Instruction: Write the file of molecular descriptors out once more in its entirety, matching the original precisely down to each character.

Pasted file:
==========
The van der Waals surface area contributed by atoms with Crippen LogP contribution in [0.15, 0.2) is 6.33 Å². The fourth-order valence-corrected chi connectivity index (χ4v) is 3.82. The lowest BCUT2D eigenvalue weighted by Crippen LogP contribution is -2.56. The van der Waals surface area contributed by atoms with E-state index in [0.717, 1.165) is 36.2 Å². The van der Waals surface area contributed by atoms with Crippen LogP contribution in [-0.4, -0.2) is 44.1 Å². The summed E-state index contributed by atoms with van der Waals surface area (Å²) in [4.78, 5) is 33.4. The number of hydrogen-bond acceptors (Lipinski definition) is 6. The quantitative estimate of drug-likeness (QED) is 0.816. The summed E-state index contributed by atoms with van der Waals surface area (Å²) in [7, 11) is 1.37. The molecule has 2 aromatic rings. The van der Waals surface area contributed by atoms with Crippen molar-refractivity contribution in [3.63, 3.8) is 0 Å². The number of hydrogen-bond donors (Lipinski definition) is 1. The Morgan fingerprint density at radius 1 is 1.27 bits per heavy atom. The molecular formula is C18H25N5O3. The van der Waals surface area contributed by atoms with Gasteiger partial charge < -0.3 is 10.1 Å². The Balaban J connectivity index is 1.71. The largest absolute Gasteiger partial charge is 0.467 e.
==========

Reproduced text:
The van der Waals surface area contributed by atoms with Crippen LogP contribution in [0.15, 0.2) is 6.33 Å². The fourth-order valence-corrected chi connectivity index (χ4v) is 3.82. The lowest BCUT2D eigenvalue weighted by Crippen LogP contribution is -2.56. The van der Waals surface area contributed by atoms with E-state index in [0.717, 1.165) is 36.2 Å². The van der Waals surface area contributed by atoms with Crippen LogP contribution in [-0.4, -0.2) is 44.1 Å². The summed E-state index contributed by atoms with van der Waals surface area (Å²) in [4.78, 5) is 33.4. The number of hydrogen-bond acceptors (Lipinski definition) is 6. The quantitative estimate of drug-likeness (QED) is 0.816. The summed E-state index contributed by atoms with van der Waals surface area (Å²) in [7, 11) is 1.37. The molecule has 2 aromatic rings. The van der Waals surface area contributed by atoms with Crippen molar-refractivity contribution in [3.63, 3.8) is 0 Å². The number of hydrogen-bond donors (Lipinski definition) is 1. The Morgan fingerprint density at radius 1 is 1.27 bits per heavy atom. The molecular formula is C18H25N5O3. The van der Waals surface area contributed by atoms with Gasteiger partial charge < -0.3 is 10.1 Å². The Balaban J connectivity index is 1.71. The largest absolute Gasteiger partial charge is 0.467 e.